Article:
It seems that ferroelectric nanoparticles do modify the physical properties of LC matrixes, sometimes leading to an improvement in the electro-optic performance; however, due to the complicated size-dependent ferroelectricity and aggregation behaviour of ferroelectric nanoparticles in LCs, additional research is necessary.
Except for ferroelectric nanoparticles, inorganic nanoparticles, such as metallic nanoparticles, quantum dots (QDs) and oxides, can also effectively modify the physical parameters of LC materials, sometimes leading to an improvement in the electrical and electro-optic performance.
Just like ferroelectric nanoparticles, metallic nanoparticles, such as gold nanoparticles, are expected to potentially improve the physical properties of liquid crystal materials due to the anticipation that the electrostatic interactions between LC molecules and metal nanoparticles can significantly enhance the orientational order of LCs [175,176,177,178,179,180,181]. The argument of performance enhancement through an increase in orientational order has been used in many publications to explain the observed results. Nevertheless, to our knowledge such an increase has not been demonstrated quantitatively by a strongly reliable experimental method, such as X-ray diffraction at equal reduced temperatures, for example, with values for the neat and the doped system being well outside the limits of error. Recently, Elkhalgi et al. investigated the thermodynamics, electro-optic response and dielectric permittivity of a nematic LC (6CHBT)-gold nanoparticle composite [182] (Figure 5). It was found that the threshold voltage required for switching LC molecules from homogeneous to homeotropic alignment was decreased, while the first phase transition temperature (isotropic to nematic) as well as the dielectric permittivity for the composite, was raised due to the increased nematic ordering of the host LC medium. Apart from that, the presence of gold nanoparticles also promoted the reorientational motion of LC molecules by applying an electric field. Furthermore, an increase of dielectric permittivity and ionic conductivity was found in the gold nanoparticle-columnar discotic LC (HAT4) suspensions [183]. Silver nanoparticles are also quite popular among the metal nanoparticles and have been widely used as nanodopants for the modification of LC physical properties [179] due to their high electric and thermal conductivity, nano-scale calorimetric effect, excellent chemical stability, and various medical and catalysts applications [184,185,186]. The thermodynamic, dielectric and electro-optic characteristics of a nematic LC (6CHBT) mixed with silver nanoparticles with different sizes have been studied by Tripathi et al. They found that the first-order phase transition temperature of the mixture was marginally increased, while the dielectric permittivity, and elastic constants decreased compared to the pure LC [187].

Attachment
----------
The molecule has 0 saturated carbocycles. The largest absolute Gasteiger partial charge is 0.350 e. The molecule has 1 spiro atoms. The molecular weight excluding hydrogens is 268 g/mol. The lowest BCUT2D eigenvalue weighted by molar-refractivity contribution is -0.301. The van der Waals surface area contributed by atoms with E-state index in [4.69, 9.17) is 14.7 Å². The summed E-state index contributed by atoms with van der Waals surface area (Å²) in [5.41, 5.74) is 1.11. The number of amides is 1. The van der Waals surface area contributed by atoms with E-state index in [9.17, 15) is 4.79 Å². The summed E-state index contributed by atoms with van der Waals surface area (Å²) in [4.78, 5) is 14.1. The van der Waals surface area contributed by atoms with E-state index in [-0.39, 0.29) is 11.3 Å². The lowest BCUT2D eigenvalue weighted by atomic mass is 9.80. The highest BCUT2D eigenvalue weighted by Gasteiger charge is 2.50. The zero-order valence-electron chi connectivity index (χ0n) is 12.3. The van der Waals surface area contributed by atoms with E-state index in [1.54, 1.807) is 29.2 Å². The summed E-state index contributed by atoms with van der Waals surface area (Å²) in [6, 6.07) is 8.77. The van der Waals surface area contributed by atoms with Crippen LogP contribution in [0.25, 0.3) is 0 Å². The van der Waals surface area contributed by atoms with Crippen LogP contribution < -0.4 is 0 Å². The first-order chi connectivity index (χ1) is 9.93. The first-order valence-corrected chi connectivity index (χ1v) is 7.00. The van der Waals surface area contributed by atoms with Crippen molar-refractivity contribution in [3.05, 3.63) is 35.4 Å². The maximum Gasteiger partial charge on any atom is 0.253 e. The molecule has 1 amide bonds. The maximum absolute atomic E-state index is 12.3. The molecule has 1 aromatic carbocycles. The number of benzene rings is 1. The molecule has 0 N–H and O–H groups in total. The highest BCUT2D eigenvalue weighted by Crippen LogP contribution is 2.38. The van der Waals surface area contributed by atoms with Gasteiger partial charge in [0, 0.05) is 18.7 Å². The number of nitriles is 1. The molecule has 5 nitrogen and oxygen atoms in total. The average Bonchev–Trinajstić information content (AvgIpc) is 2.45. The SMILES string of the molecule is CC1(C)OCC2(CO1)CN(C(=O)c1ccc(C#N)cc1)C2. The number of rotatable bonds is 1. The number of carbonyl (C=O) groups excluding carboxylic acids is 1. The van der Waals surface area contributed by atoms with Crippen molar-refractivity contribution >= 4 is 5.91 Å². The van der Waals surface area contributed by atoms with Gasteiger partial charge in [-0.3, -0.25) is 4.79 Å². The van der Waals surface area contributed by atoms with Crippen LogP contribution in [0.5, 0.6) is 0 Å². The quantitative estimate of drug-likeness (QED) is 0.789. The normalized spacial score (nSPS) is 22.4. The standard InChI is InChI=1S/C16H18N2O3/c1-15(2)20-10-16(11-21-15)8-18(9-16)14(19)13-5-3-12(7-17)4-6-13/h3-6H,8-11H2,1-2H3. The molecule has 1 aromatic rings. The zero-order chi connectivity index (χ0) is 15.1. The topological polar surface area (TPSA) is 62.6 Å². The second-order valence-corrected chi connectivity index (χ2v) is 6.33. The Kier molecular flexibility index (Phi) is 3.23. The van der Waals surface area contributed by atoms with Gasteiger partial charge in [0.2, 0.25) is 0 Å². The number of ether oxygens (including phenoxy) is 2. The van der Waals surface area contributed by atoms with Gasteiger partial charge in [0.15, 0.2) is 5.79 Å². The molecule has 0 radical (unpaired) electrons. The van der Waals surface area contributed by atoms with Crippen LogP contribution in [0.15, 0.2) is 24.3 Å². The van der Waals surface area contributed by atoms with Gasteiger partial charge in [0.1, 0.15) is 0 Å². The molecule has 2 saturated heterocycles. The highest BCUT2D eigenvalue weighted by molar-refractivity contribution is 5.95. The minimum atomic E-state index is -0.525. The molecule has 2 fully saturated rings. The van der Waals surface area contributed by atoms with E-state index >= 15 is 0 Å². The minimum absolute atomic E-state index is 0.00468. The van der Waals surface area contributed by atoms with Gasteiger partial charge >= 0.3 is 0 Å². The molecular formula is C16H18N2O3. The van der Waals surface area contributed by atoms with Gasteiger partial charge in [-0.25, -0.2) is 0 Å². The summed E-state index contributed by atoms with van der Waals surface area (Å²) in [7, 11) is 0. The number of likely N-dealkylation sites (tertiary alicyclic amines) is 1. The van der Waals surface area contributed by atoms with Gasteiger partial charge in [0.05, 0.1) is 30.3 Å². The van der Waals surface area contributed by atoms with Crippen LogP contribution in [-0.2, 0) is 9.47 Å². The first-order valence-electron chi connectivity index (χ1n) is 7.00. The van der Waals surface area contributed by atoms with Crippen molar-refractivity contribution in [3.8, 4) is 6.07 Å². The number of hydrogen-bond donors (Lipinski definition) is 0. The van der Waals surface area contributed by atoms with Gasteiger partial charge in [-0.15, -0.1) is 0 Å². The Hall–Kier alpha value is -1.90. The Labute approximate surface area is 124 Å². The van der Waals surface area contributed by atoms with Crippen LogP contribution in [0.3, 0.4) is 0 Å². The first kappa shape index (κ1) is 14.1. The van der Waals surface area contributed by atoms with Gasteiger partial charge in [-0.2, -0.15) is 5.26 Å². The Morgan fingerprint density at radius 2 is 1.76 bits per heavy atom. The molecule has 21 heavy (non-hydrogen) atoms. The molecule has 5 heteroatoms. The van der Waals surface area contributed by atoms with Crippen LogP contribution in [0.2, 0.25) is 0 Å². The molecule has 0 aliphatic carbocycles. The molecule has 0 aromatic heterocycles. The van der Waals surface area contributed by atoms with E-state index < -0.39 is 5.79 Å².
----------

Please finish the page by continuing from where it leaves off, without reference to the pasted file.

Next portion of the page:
QDs are semiconductor nanoparticles in the range from two to 10 nanometres in diameter. They are usually composed of thousands of atoms of group II and VI elements (e.g., CdSe, CdTe, ZnO), group III and V elements (e.g., InP, InAs), and group IV–VI elements (e.g., PbS) [188]. As a semiconductor material, the electrons of QDs will be promoted from the valence band to the conduction band by the irradiation of photons with energies larger than the band gap. Since these electrons are not stable in the conduction band, they will transit back to the valence band and recombine with the holes. As a result, the extra energy will be emitted as photons with a wavelength related to the bandgap. According to the developed bulk Wannier-Hamiltonian model of Luis Brus [189,190], this bandgap is dependent on the size of the employed QDs. Their unique size- and shape-dependent electro-optic characteristics made QDs the focal point of research in various fields including photonics, sensors, medicine, information storage, etc.